1926 Franklin 11-A 4 Passenger Victoria
119" Wheelbase 6- Cylinder, 200 cid, air cooled engine 3-Speed Transmission 2-Wheel Mechanical Brakes
Chassis No. 163567-16 Engine No. E111781
Two things had characterized Franklin automobiles since the first car was sold in June 1902: The engines were air-cooled and the appearance was unconventional. The air-cooling system would remain constant but by the mid-20's the quirky styling annoyed Franklin dealers to the point that Ralph Hamlin, Franklin distributor for southern California since 1905, lead a dealer delegation to Syracuse demanding a more conventional design. Much to the dismay of Chief Engineer John Wilkinson, who promptly quit, Herbert Franklin chose the talented designer J. Frank de Causse to formulate a new design. The new Series 11-A debuted in March 1925. Production of the Series 11A was 8,595 cars for 1925 and 7,606 in 1926. Franklin automobiles were always built as high quality cars. The price of the 1926 Franklin Victoria was $2,700 when a new Ford Coupe cost $485; a 1926 Chevrolet Coupe $645. Franklin automobiles were at the forefront of automotive engineering. The downdraft cooling system forced air down and around each cast iron cylinder with its phosphor bronze cooling fins. Liberal use of aluminum throughout the engine and body made Franklin, at one point, the largest corporate user of aluminum in the world. They were also one of the earliest users of aluminum pistons, Duralumin connecting rods, and case hardened crankshafts. Frames, through 1928, were made of fine grained ash that was very strong and flexible. Also significant was the use of full ellipctic springs, front and rear, providing a smoother ride than most of the cars of the era.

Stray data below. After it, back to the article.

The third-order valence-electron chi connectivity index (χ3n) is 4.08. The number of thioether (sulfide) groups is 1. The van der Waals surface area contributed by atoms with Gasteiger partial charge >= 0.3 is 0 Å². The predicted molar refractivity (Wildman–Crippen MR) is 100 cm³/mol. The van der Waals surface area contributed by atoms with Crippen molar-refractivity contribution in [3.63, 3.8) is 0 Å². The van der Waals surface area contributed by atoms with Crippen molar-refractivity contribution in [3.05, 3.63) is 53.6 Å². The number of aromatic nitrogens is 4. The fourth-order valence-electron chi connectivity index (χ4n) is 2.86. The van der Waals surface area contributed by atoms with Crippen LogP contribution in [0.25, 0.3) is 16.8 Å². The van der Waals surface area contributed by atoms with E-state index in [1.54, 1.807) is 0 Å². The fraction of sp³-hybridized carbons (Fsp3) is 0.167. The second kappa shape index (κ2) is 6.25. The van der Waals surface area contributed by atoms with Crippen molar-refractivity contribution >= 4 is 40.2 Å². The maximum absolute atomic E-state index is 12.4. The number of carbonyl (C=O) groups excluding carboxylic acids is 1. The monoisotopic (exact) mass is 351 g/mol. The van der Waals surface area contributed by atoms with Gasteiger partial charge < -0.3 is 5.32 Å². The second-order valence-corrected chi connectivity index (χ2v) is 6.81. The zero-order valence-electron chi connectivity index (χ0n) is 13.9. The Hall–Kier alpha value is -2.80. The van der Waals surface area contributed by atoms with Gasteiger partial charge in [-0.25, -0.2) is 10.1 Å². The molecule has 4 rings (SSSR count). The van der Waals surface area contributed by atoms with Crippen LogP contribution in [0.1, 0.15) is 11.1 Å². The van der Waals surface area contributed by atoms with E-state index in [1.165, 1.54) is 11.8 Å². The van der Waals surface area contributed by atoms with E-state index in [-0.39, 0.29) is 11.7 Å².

This Victoria Coupe was built toward the end of 11-! production. The interior seating arrangement is unique to this body style, with a permanent driver's seat, the primary passenger seat for two at the rear of the compartment and a folding occasional seat at the right front. Another interesting feature is the Masco Car Heater, a manifold mounted hot-air heater with an outlet in the firewall on the right side, controlled by a sliding door.
The owner of over 15 years informs us that this Franklin spent several decades in Oklahoma in the hands of well known H.H. Franklin Club member David Bailey. It is thought that Mr. Bailey purchased the car in the Washington DC area where it was found in a building being demolished for the construction of the Washington Beltway. Included with the car are registration papers from 1962 and 1962 to William Lloyd Mackey of Washington DC. The major restoration work is thought to date from the 1960's Since that time this fine 11A has participated in several Franklin Treks, both East Coast and West Coast. Recent maintenance has included: Generator rebuild, electric fuel pump for backup, overhaul of vacuum tank, and cleaning out and sealing the fuel tank. Cosmetically, the car is beautiful and ready to be in a collection or driven. Contact us today for more information!